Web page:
Autor artykułu sugeruje, że szczekające psy to mogą być leniwe resztki autora i jego myśli w trakcie pisania. Według Baldwina, używanie tego zwrotu, kiedy wskazany pies nigdy nie pojawi w historii ani przed ani potem jest „puste i tanie”. Chociaż autor ma pomysł, co kryje się za tymi szczekającymi psami. Może to jest prywatny dowcip między autorami – jakieś „Hej, patrzcie na mnie. Ja też jestem publikowanym autorem.”

Jestem przekonana że takie samo zjawisko istnieje w Polsce, nie w literaturze ale w telewizji. Przed dalszym czytaniem, proszę wziąć pod uwagę, że mówię na serio. Myślę, że pisarze jednego z seriali telewizyjnych mają jakiś zakład między sobą, prawdopodobnie założony przy butelce wódki. Zakład jest taki: „Hej. Na pewno wy nie możecie wykorzystać takiego zwrotu w każdym odcinku”, na który dostał odpowiedz „Coś ty. Możemy! Zakład stoi, frajerzy!”

Od tego hipotetycznego zakładu ustanowionego wieki temu (tak sobie to wyobrażam) teraz musimy znosić często powtarzany zwrot „Umyj ręce, bo obiad stygnie” z Klanu. Jak nie wierzysz mi, proszę, obejrzyj kilka odcinków mając ten (fikcyjny) zakład na myśli i powiedz mi, że nie nadużywają tego zwrotu – o dużo za dużo żeby to było przez przypadek. Chyba coś w tym jest.

Albo szczekający pies to po prostu szczekający pies a stygnący obiad to nic więcej niż tylko stygnący obiad.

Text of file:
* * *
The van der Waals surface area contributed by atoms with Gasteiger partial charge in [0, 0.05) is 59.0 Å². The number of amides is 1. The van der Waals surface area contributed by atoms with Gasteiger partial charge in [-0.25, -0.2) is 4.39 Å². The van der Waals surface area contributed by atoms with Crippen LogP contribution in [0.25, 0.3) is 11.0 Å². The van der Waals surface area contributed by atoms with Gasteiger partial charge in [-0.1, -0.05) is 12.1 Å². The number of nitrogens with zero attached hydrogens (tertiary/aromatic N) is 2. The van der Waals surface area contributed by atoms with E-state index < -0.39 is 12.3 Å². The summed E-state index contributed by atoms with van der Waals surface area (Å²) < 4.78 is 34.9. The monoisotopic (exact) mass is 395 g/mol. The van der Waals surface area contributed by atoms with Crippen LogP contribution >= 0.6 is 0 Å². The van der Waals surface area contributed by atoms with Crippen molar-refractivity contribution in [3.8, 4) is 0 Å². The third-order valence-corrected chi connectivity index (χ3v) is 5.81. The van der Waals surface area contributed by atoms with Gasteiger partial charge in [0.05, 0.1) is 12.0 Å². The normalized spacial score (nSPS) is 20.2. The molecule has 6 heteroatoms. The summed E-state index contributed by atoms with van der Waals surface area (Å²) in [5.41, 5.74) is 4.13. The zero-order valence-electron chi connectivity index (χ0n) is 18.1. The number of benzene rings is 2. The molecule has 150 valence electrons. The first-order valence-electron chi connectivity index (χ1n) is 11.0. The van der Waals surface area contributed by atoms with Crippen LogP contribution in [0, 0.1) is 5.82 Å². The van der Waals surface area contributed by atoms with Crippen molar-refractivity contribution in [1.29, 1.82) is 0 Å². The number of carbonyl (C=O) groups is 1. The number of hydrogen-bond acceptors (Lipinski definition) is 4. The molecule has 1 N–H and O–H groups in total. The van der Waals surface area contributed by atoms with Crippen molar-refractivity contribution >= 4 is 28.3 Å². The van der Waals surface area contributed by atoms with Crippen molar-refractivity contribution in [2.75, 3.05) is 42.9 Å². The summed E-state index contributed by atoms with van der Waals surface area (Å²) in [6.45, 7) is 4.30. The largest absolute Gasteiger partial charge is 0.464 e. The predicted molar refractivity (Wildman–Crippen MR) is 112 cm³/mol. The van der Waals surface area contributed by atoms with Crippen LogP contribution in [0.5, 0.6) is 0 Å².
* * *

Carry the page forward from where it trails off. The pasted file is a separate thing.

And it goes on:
Nie chcę zapeszać mało prawdopodobnej szansy, że moje prace będą kiedyś opublikowane, tak więc, kończę ten post słuchając cichego szumu mojego komputera, rytmicznego oddychania dzieci z sypialni, i szczekanie psa gdzieś w oddali.

Dobranoc

7 comments:

ucieczka said...

But on english-language sitcom's there is also a phrase 'wash your hands before eating" :) However, yes -Klan is winning in the usage of this.

I don't know if you won't be mad if I comment about the translation itself? Misiu checked this so maybe I better shut up, but as I started to talk about it, I probably can say what I'm pointing at. Just please don't be mad, no hard feelings!! I love to read you, really I do!

I have a question about the translation.
I would understand two meanings of 'bet over a bottle of vodka' - as you have said, they were drinking and came up with this idea, and as 'the one who uses it the most times wins vodka'. later you say that “You are on, sucker!”. So instead zakład między sobą, prawdopodobnie założony PRZY butelce wodki" "should be" - "O butelke wodki".


And in the sentence "Hej, patrzcie na mnie. Ja też jestem publikowanym autorem.” I would use - autorem wielu publikacji. This is only a correction between ładny - piękny ;)